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Languages of Montenegro

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Title: Languages of Montenegro  
Author: World Heritage Encyclopedia
Language: English
Subject: Montenegrin literature, Cinema of Montenegro, Languages of Europe, Languages of Nagorno-Karabakh, Languages of San Marino
Publisher: World Heritage Encyclopedia

Languages of Montenegro

Languages of Montenegro
Official languages Montenegrin
Minority languages Albanian (Gheg), Bosnian, Croatian, Serbian
Sign languages Yugoslav Sign Language

Montenegro has one official language, specified in the Constitution of 2007 as Montenegrin. In 2011, the majority of the population declared "Serbian" to be their native language, while 37% declared it to be "Montenegrin". Linguistically, they are the same language (a dialect of Serbo-Croatian), but an incipient Montenegrin standard is in the process of being formulated.

Recognized minority languages are Albanian, Bosnian, and Croatian. Albanian is an official language of the municipality of Ulcinj. Slovak speakers are scattered around the country.

Additionally, there are a hundred or so Italians in Montenegro, concentrated in the Bay of Kotor (the Venetian Cattaro) and the coast. They are the descendants of the Venetian-speaking population of the areas around Cattaro that belonged for many centuries to the Republic of Venice. Although the country is endowed with only limited areas of suitable soil and climate, farming dominated Montenegro’s economy until the mid-20th century. Less than one-tenth of the land is farmed, and about two-fifths of this is devoted to grains. In upland areas the principal agricultural activity is sheepherding. Despite the country’s significant seacoast, commercial fishing is negligible. Montenegrin taxes include personal and corporate income taxes, excise duties, sales taxes, property taxes, taxes on financial transactions, and use taxes. Montenegro’s 150 miles of seacoast have long been a major tourist destination. Attractive landscapes, picturesque old stone houses, and beaches draw both domestic and foreign tourists. The kings of prewar Yugoslavia had a summer palace near Miločer, and the postwar regime transformed the ancient fishing village of Sveti Stefan into a luxury resort. The city of Ulcinj—whose architecture has been influenced by the Greeks, Byzantines, Venetians, and Asians—is an important tourist destination.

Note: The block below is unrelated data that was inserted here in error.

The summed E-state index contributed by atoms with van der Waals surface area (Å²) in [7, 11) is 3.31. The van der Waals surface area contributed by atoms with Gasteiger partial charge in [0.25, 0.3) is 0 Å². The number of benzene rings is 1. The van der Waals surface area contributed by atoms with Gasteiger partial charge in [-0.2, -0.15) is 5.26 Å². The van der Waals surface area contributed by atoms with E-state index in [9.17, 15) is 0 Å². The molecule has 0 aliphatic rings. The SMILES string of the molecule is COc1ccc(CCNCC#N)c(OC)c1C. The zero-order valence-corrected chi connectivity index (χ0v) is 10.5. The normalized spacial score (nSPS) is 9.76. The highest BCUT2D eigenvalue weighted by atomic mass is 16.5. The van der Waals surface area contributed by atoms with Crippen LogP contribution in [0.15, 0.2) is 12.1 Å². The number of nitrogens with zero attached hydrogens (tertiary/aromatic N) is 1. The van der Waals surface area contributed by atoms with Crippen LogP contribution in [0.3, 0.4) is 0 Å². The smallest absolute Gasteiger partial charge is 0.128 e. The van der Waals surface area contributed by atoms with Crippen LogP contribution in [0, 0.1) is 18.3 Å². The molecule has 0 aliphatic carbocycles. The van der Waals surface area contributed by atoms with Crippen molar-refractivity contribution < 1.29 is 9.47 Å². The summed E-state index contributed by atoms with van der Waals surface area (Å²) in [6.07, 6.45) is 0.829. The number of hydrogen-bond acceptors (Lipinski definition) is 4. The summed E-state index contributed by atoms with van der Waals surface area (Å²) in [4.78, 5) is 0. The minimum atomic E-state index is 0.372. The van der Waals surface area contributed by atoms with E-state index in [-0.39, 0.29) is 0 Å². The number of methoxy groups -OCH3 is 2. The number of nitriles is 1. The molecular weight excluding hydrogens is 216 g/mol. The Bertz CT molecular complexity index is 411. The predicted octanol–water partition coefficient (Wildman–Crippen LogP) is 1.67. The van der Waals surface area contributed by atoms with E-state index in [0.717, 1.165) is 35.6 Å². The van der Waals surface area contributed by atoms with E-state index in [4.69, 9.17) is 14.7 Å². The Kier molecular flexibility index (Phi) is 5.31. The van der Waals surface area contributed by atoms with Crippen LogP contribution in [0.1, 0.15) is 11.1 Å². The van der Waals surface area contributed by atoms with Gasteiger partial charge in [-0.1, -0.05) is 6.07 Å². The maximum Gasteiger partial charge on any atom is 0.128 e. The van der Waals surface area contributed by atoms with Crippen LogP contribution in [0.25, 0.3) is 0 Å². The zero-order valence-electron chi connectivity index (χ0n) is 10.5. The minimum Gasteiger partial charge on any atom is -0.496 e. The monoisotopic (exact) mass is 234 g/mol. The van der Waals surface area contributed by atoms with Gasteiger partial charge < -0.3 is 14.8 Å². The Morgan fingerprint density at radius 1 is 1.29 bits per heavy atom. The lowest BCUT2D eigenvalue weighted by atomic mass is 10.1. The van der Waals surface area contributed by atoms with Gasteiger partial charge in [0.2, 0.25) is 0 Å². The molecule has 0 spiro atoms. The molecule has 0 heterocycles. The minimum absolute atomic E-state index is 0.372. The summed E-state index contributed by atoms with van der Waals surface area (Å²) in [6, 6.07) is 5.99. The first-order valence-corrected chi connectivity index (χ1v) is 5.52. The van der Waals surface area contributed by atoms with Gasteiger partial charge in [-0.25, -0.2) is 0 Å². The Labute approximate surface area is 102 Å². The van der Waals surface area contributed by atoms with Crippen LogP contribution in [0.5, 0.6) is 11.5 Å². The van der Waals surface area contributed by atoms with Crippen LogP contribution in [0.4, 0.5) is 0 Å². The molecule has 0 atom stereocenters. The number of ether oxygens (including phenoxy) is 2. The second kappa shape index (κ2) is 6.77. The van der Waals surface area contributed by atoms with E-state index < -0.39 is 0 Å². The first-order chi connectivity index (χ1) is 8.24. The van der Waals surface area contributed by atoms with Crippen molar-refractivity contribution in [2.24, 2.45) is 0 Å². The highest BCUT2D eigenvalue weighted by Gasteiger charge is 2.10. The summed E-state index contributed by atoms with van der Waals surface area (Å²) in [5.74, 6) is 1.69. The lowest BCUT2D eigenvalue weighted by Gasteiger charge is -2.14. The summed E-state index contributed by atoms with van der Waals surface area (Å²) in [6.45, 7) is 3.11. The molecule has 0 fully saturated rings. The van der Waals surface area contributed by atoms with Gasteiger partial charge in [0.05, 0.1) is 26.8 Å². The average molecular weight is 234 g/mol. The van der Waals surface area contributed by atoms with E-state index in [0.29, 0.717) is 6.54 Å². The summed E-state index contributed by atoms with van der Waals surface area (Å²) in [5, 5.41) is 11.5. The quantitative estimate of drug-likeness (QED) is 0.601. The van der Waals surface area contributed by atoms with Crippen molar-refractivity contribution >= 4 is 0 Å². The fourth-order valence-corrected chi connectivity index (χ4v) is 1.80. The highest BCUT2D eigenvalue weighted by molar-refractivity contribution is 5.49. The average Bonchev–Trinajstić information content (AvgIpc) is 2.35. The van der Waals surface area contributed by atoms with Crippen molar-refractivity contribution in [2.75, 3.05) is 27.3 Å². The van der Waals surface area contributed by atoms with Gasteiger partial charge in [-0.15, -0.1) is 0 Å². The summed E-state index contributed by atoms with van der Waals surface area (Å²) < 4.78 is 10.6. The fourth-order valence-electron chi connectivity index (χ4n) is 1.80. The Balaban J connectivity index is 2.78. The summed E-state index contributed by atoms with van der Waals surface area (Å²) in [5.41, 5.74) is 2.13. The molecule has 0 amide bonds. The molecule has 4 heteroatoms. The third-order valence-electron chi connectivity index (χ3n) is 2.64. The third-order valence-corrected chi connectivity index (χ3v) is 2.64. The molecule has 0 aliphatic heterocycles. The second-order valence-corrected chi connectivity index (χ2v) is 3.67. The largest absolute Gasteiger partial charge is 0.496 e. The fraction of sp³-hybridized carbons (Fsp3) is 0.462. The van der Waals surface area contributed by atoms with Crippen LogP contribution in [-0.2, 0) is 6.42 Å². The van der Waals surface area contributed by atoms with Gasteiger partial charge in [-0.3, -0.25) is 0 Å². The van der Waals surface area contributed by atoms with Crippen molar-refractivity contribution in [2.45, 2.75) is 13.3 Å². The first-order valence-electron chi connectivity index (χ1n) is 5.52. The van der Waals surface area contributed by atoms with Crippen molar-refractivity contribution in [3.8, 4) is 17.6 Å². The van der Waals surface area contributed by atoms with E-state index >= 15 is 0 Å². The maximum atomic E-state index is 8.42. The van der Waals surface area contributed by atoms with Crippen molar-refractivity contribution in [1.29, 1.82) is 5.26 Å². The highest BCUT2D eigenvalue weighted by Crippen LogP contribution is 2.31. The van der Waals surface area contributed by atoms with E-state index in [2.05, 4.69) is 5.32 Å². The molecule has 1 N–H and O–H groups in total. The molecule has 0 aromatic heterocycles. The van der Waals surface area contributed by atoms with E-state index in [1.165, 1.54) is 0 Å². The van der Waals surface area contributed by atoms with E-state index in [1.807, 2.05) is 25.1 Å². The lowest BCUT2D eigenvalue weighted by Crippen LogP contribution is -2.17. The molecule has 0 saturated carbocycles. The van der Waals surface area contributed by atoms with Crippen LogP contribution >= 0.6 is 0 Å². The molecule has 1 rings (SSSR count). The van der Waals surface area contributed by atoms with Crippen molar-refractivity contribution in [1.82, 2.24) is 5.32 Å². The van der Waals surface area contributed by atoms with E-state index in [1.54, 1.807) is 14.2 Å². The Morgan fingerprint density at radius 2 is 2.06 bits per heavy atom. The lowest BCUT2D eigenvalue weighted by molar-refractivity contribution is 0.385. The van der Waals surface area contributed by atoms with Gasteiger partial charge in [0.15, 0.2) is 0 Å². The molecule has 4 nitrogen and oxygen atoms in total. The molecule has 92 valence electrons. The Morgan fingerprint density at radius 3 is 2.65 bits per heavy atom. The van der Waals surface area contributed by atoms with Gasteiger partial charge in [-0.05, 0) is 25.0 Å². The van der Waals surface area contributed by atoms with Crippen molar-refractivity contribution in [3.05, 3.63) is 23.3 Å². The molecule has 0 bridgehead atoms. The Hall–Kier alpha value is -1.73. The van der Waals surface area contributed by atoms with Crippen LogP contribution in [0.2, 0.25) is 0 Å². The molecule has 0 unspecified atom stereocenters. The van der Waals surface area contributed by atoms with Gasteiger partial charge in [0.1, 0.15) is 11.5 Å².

The Montenegrin language is written in Latin and

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